The tradition of volunteering
Jess Shut Up
Someone recently asked me, “Why should I volunteer?” After I answered the question and had more time to let the question really soak in, I wondered why some people give their time openly and easily while others drag their feet to help out. So I reflected back on why I volunteer.
I remember my father was always volunteering at the Moose Lodge, helping with the Christmas traditions they had. The Christmas party for kids of the area at the Moose Lodge was a big deal back then. I also remember my mom bringing me to Bingo, not to play, but to help serve food to the players. So maybe, that’s how it got planted in my heart.
As I grew up, I saw others in the community that seemed to be giving a lot of time to the community. Gary Reit is the first to jump to my mind. I don’t know all he did, but I know he did a lot for our Coulee Country and I know he was a driving force in the chamber of commerce, as was Dave Schmidt. It always seemed Dave was at everything and doing everything. Now I imagine him sitting on his boat in Hawaii, sipping a cocktail, and listening to Stevie Nicks as he soaks up the sun. But he is probably helping his neighbor fix their roof or sharing some financial advice with a stranger.
As I got a little older, a more impactful event happened in my life and opened my eyes to the local fire departments, and as a senior in high school I joined Grand Coulee Volunteer Fire Department.
It changed my life. At the time it was just something to do, but it ended up giving me a career field. That’s where I met the volunteers George Kohout, Rick Paris, Diane Canady, Benny Alling, Ted Jenn, Dean McPherson and many others.
I also learned of the strong tradition of volunteering in the area. Many of the retired firefighters were also the founding fathers in the cities. The same names could be read in the city halls and on plaques in buildings across the area. A sense of pride welled up as serving the community grew into a passion and a desire to help others. I wanted my name to be thought of and talked about the same way these men and women talked about the men and women beside whom they’d had the privilege of serving. Of course, now I know that none of those volunteers from the past had planned on being local heroes. They just simply wanted to help.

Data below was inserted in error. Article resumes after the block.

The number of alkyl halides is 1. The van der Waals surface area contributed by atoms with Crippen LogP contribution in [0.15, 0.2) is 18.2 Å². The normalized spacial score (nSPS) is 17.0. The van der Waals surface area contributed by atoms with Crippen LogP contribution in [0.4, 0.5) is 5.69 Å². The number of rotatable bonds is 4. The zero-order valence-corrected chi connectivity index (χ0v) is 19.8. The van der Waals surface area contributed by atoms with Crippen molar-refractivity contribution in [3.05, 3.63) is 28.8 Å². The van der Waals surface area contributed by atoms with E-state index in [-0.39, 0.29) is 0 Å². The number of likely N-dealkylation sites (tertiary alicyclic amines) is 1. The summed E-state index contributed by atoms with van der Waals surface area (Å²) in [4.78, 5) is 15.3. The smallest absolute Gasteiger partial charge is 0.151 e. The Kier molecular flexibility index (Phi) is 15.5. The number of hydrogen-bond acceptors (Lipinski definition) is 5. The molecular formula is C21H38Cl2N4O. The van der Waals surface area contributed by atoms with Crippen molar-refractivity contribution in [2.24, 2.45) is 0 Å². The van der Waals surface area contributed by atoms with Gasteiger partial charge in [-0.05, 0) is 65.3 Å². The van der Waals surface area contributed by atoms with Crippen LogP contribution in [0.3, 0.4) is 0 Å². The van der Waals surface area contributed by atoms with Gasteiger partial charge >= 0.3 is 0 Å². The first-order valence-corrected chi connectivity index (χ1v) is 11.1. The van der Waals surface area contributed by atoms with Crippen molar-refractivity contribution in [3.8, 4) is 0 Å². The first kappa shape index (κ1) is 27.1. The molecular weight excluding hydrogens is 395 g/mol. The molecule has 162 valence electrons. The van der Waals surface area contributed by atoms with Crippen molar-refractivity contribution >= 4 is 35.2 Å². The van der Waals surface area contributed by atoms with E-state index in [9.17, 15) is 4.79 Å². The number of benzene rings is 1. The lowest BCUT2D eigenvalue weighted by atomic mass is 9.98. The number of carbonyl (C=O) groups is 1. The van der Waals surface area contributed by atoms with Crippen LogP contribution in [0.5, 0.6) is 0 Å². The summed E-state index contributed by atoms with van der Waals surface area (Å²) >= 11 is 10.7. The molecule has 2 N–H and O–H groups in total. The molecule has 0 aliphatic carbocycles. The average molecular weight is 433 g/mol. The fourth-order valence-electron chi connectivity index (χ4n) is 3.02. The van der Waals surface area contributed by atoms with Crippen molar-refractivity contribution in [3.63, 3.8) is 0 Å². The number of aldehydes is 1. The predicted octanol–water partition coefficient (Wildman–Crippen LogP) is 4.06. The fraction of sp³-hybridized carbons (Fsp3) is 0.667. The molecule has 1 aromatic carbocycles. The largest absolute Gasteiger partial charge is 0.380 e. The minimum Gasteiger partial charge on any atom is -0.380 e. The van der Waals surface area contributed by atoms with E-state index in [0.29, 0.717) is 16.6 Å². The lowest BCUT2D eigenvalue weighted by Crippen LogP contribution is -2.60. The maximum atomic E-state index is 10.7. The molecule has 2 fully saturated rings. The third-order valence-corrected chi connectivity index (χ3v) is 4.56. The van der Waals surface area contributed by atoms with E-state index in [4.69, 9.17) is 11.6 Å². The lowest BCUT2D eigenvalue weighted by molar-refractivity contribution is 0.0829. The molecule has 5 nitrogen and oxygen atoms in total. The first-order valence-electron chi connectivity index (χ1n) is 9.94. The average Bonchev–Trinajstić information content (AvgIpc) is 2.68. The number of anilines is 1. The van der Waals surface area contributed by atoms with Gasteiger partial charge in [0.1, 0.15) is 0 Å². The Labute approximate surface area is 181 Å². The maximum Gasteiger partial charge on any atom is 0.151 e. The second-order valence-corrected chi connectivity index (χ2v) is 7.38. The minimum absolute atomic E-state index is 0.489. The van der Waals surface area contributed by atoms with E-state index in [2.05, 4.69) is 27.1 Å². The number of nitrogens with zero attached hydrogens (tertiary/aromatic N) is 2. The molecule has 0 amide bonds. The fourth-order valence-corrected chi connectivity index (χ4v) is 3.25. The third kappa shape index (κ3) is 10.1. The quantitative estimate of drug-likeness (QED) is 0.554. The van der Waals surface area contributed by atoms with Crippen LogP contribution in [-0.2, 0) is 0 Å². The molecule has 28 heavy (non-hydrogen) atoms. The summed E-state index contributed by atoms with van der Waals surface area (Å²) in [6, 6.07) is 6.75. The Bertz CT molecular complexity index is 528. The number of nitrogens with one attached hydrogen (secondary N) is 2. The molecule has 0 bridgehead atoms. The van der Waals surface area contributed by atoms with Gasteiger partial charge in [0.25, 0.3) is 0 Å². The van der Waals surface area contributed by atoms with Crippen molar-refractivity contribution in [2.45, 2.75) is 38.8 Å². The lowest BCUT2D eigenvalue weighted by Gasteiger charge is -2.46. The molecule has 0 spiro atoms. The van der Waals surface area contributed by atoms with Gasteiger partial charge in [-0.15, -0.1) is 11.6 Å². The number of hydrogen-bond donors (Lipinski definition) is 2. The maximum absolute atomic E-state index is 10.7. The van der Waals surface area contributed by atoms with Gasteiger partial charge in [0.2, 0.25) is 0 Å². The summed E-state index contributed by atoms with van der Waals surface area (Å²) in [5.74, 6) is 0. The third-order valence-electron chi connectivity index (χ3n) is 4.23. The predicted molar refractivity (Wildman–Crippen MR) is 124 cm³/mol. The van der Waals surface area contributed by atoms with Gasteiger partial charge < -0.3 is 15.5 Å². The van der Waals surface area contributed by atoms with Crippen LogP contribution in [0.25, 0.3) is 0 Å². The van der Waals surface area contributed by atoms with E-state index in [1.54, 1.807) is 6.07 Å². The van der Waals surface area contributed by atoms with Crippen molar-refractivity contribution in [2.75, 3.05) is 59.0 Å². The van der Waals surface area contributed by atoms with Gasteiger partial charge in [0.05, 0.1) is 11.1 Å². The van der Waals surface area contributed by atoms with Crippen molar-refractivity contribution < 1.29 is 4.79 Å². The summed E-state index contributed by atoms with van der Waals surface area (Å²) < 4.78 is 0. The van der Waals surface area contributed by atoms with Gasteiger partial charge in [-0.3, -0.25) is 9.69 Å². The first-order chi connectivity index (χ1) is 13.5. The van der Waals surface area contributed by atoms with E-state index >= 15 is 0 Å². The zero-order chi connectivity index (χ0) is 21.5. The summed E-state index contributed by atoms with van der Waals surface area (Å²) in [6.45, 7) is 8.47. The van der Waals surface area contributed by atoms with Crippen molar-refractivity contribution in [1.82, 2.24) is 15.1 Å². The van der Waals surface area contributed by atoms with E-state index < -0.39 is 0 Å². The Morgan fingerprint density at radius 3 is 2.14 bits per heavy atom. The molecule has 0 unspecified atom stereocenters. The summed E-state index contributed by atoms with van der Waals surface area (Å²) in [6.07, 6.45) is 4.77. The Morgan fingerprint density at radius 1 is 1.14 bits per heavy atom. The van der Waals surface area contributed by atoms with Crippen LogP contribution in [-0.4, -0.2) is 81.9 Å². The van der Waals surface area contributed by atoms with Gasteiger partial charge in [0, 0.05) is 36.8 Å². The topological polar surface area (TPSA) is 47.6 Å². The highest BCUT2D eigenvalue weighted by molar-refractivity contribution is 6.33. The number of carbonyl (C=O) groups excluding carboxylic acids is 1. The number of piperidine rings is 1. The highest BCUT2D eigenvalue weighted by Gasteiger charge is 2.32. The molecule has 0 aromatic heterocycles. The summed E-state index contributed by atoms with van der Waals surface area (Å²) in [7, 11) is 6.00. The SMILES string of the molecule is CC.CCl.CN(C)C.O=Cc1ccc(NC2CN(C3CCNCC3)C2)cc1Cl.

As I got older, others emerged in different areas, still wanting to help others. Del Ostenberg, and Chick and Denny Jackson, seemed to be helping everyone in the Nespelem and the surrounding area. Del may look scary at times, but his heart is as big as a mountain and I have literally seen him give the shirt off his back to someone in need. The Jacksons did more behind the scenes for people than we will probably ever know.
Rod Hartman was part of the backbone of Coulee Dam long before I even came around and was still going strong then. Ray Halsey was mayor of Electric City then and was as far back as I can remember. He was the definition of giving your life to a community.
There were others who seemed to be everywhere all the time. Dr. Monteagudo, Chris and Wes Seylor, Scott Hunter, Birdie Hensley, The Carlson Family, Merv Schimdt, Susan Miller, Fern Blaylock, Jerry Beierman and Dave Portch to name a few. There are many, many others and I know I am forgetting some big names. Sorry.
Now is the time for you. Yes, you. There are many ways in the area to volunteer. There will be many events this year and opportunities to give your time. You can always ask me, or contact the Lions Club, Rotary Club, Chamber of Commerce, Grand Coulee School District, Eagles Lodge, Food Bank and Senior Center just to name a few. You can also ask the local churches, who always know of families in need.
I look forward to seeing you out there, serving others side by side. I’m just saying.